- #1

KDPhysics

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The hamiltonian on both sides of the tunnelling junction is just the typical BCS hamiltonian, on one side (with fermion operators ##c##)

$$

H_c = \sum_{k,\sigma} \epsilon_k c_{k,\sigma}^\dagger c_{k,\sigma} - \sum_{k}(\Delta e^{-i\phi_c}c^\dagger_{k,\uparrow}c^\dagger_{-k,\downarrow}+\Delta e^{i\phi_c} c_{-k,\downarrow}c_{k,\uparrow})

$$

and on the other side (with fermion operators ##f##)

$$

H_f = \sum_{k,\sigma} \epsilon_k f_{k,\sigma}^\dagger f_{k,\sigma} - \sum_{k}(\Delta e^{-i\phi_c}f^\dagger_{k,\uparrow}f^\dagger_{-k,\downarrow}+\Delta e^{i\phi_c} f_{-k,\downarrow}f_{k,\uparrow})

$$

Here we let the gap parameter for both superconductors have the same magnitude ##\Delta## but different phases ##\phi_c## and ##\phi_f##.

We then introduce a tunnelling Hamiltonian coupling the two superconductors

$$

H_t = \sum_{k,p,\sigma} (tc^\dagger_{k\sigma} f_{p,\sigma}+t^* f^\dagger_{p\sigma} c_{k,\sigma})

$$

We can deal with the phases by introducing a gauge transformation ##c\rightarrow e^{-i\phi_c/2} c## and ##f \rightarrow e^{-i\phi_f/2} f## so that the tunnelling coefficients acquire a phase ##t \rightarrow e^{-i\phi/2} t## with ##\phi=\phi_c-\phi_f##. Then we see that the Josephson current is

$$

I_J = \langle I \rangle = -2e \langle \dot{N} \rangle = -2e \bigg\langle \frac{\partial H_t}{\partial \phi}\bigg\rangle

$$

where we used the Heisenberg equations of motion ##\dot{N} = [N,H]## and the fact that ##N=-i\frac{\partial}{\partial \phi}##. The current can be calculated perturbatively using the Dyson series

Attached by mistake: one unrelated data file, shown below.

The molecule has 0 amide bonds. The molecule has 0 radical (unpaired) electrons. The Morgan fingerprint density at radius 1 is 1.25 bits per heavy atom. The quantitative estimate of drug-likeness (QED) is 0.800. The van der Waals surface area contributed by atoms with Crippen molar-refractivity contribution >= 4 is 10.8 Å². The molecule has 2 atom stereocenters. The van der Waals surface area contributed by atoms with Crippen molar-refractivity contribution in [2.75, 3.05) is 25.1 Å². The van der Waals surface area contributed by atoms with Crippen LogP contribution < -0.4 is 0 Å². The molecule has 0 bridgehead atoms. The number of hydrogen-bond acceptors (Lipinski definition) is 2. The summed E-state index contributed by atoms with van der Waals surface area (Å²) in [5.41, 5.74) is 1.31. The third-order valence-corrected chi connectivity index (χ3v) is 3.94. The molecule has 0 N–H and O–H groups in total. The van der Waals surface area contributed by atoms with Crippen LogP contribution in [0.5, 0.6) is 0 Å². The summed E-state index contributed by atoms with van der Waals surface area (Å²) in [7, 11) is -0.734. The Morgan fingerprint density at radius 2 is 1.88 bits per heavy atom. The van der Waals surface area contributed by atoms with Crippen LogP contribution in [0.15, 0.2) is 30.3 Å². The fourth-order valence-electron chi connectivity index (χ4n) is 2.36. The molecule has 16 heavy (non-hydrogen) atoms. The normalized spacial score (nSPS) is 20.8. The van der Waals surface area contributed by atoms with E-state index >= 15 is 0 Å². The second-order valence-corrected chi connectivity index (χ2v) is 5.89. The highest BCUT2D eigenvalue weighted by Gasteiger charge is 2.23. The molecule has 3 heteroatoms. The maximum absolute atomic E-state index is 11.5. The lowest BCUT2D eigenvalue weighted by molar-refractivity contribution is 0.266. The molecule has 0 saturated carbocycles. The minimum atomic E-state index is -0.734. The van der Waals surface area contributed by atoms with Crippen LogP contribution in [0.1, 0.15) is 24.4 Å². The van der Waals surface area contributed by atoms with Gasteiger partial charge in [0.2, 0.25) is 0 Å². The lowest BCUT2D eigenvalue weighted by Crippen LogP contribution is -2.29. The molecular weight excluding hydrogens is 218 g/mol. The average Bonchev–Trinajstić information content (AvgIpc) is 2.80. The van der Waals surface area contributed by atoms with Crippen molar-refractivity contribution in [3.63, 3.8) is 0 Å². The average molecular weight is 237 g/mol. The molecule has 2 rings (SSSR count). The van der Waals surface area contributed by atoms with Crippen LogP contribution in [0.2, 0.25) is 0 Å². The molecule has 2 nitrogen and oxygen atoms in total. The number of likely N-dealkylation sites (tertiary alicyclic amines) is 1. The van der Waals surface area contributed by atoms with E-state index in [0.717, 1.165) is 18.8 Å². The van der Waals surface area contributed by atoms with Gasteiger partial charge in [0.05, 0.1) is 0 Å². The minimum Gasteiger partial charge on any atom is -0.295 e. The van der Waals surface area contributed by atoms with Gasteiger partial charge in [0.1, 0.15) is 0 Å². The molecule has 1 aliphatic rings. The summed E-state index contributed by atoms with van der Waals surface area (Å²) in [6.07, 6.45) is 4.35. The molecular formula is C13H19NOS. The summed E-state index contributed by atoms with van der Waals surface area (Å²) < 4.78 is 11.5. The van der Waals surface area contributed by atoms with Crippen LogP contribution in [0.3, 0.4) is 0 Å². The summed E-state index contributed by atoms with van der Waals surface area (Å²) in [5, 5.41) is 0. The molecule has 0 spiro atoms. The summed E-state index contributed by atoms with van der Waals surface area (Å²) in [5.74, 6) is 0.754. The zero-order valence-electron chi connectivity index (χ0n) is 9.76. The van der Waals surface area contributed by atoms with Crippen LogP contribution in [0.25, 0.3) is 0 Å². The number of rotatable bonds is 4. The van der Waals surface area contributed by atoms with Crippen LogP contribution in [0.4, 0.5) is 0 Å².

$$

\exp(-\beta H) = \exp(-\beta H_0)\bigg[1-\int_0^\beta d\tau \ \hat{H}_t(\tau)\bigg]+o((H_t)^2)

$$

where ##\hat{H}(\tau)## is in the interaction picture. Then

$$

I_J = -2e\bigg[\bigg\langle \frac{\partial H_t}{\partial \phi}\bigg\rangle_0-\frac{1}{2}\bigg\langle \int_0^\beta d\tau \ \hat{H}_t(\tau) H_t\bigg\rangle_0+\ ...\bigg]

$$

where ##\langle \rangle_0## denotes thermal averaging with respect to ##H_0=H_c+H_f##. The first order contribution is

$$

\bigg\langle \frac{\partial H_t}{\partial \phi}\bigg\rangle_0 = \frac{\partial}{\partial \phi}\text{Tr}(e^{-\beta H_0} H_t) = \frac{\partial}{\partial \phi} \sum_m e^{-\beta E^0_m} \langle m|H_t|m\rangle

$$

which I presume vanishes since ##H_t## moves an odd number of fermions from one superconductor to the other, so its action on any eigenstate ##|m\rangle## of the BCS hamiltonian will produce a state orthogonal to it. The second order contribution on the other hand is given as

$$

\frac{\partial}{\partial \phi} \int_0^\beta d\tau \ (t^2 e^{i\phi} \mathcal{F}_{\downarrow \uparrow}(\textbf{k},\tau) \mathcal{F}^*_{\downarrow \uparrow}(\textbf{p},-\tau)+c.c.)

$$

where we defined ##\mathcal{F}(\textbf{k},\tau)=-\langle \mathcal{T} c^\dagger_{k,\downarrow}(\tau)c^\dagger_{-k,\uparrow}(0)\rangle##. However I have a hard time making sense of this equation. I find that

$$

\frac{1}{2}\frac{\partial}{\partial \phi} \int_0^\beta d\tau \ \bigg \langle \sum_{k,p,\sigma}\sum_{k',p',\sigma'} (tc^\dagger_{k\sigma} f_{p,\sigma}+t^* f^\dagger_{p\sigma} c_{k,\sigma})(tc^\dagger_{k'\sigma'} f_{p',\sigma'}+t^* f^\dagger_{p'\sigma'} c_{k',\sigma'})\bigg \rangle

$$

but I'm not sure how this simplifies to the result by Bruus & Flensberg.